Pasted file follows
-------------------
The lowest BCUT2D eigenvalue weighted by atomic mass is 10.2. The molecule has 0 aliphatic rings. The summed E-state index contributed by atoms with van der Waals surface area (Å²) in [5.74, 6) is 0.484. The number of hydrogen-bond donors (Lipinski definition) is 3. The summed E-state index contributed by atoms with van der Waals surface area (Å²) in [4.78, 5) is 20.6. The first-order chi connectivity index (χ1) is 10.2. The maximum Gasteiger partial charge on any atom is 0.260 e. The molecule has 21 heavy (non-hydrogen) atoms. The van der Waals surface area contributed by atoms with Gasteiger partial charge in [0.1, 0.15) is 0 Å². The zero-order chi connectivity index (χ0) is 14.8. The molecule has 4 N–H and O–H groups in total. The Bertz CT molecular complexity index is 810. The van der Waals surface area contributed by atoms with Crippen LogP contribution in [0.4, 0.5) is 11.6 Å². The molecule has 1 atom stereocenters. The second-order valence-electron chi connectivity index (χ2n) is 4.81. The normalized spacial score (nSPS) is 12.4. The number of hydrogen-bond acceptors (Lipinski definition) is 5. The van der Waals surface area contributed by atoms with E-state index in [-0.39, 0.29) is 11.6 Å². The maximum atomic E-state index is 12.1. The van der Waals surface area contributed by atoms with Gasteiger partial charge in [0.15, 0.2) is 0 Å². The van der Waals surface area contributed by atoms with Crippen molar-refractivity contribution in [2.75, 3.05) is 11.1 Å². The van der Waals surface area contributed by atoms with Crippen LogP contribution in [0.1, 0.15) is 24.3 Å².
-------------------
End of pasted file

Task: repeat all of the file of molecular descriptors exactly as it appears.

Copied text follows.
The lowest BCUT2D eigenvalue weighted by atomic mass is 10.2. The molecule has 0 aliphatic rings. The summed E-state index contributed by atoms with van der Waals surface area (Å²) in [5.74, 6) is 0.484. The number of hydrogen-bond donors (Lipinski definition) is 3. The summed E-state index contributed by atoms with van der Waals surface area (Å²) in [4.78, 5) is 20.6. The first-order chi connectivity index (χ1) is 10.2. The maximum Gasteiger partial charge on any atom is 0.260 e. The molecule has 21 heavy (non-hydrogen) atoms. The van der Waals surface area contributed by atoms with Gasteiger partial charge in [0.1, 0.15) is 0 Å². The zero-order chi connectivity index (χ0) is 14.8. The molecule has 4 N–H and O–H groups in total. The Bertz CT molecular complexity index is 810. The van der Waals surface area contributed by atoms with Crippen LogP contribution in [0.4, 0.5) is 11.6 Å². The molecule has 1 atom stereocenters. The second-order valence-electron chi connectivity index (χ2n) is 4.81. The normalized spacial score (nSPS) is 12.4. The number of hydrogen-bond acceptors (Lipinski definition) is 5. The van der Waals surface area contributed by atoms with E-state index in [-0.39, 0.29) is 11.6 Å². The maximum atomic E-state index is 12.1. The van der Waals surface area contributed by atoms with Gasteiger partial charge in [0.15, 0.2) is 0 Å². The van der Waals surface area contributed by atoms with Crippen molar-refractivity contribution in [2.75, 3.05) is 11.1 Å². The van der Waals surface area contributed by atoms with Crippen LogP contribution in [0.1, 0.15) is 24.3 Å².